Summary: Comments on union elections and favors John L. Lewis because of his opposition to war. Colorful description of her surroundings and the changing seasons. News of a wedding, illness, a birth, and visitors. (The Catholic Worker, December 1941, 1, 4. DDLW #377).
Summary: Renews opposition to peacetime conscription and urges readers to write the government, talk about it at meetings, and pray and do penance–“This program is open to us all.” Enrolls her daughter in a “domestic science” school in Montreal. Includes a canticle of thanksgiving about little beauties in the city. (The Catholic Worker, November 1941, 1, 4. DDLW #376).
Summary: A letter to a bed-ridden Catholic Worker telling of their new women’s house of hospitality–Mary’s House. Describes bits of beauty in the city, many visitors and conversations, and the condition of miners in Chile. (The Catholic Worker, October 1941, 1, 4, 7. DDLW #375).
Summary: Describes the Catholic Worker silent retreat at the farm in Easton, Pennsylvania. Says the retreat is “a course of instruction in basic principles and tactics”–a time “to gird up the loins and strengthen oneself for the strong combat.” (The Catholic Worker, September 1941, 1, 3. DDLW #374).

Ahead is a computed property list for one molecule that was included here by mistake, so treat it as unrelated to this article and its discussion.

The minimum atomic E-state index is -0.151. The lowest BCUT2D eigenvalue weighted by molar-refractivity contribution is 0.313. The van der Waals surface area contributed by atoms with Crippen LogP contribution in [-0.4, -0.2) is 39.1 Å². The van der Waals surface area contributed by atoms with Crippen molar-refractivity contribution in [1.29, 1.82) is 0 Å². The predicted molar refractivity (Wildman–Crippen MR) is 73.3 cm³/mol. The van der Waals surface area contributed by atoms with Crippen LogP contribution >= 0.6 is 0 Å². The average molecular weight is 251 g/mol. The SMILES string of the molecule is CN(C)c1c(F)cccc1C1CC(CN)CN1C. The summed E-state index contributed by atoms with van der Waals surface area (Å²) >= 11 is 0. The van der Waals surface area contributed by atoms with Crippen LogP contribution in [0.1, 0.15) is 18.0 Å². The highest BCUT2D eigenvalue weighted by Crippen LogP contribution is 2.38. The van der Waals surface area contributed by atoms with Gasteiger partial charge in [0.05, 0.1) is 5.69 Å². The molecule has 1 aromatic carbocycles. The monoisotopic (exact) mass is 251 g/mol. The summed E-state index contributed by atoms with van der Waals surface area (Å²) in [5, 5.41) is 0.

Summary: Diary-like account of a trip to Catholic Worker houses and farms through the Midwest. Ends on retreat in Pittsburgh given by Fr. Hugo and says they left renewed, with a new perspective. (The Catholic Worker, July/August 1941, 1,3. DDLW #373).
Summary: Expounds on the value of manual labor and the opening of new Catholic Worker houses. Argues that it is right that the Catholic Worker campaign against the underlying social injustices which cause hunger, poverty, homelessness, and war. Asks for respect when views differ. (The Catholic Worker, May 1941, 1, 4. DDLW #372).
Summary: Involves the C.W. in strikes in order to spread Catholic social teaching and promote better living conditions. Combats the charge that the C.W. is communist and encourages spiritual weapons to fight communism. (The Catholic Worker, April 1941, 1,4. DDLW #147).
Summary: Describes her busy speaking schedule and laments that there’s so much to do. Advises sowing time to reap time. Attends meetings in Baltimore and a dinner with Sigrid Undset. (The Catholic Worker, February 1941, 1, 4. DDLW #371).
Summary: Contrasts ugliness (a street fight) and beauty (a recitation of the psalms at the house by a friend). Mentions visitors, a birth, a death, and a day of recollection. (The Catholic Worker, January 1941, 1, 4. DDLW #370).
Summary: A vivid description of a young woman leaving St. Joseph’s house by ambulance to have her baby. Expresses joy at the child’s birth even in the midst of poverty and a time of war. “With the woman the suffering brought forthy life. In war, death.” (DDLW #186). The Catholic Worker, January 1941, 1,7.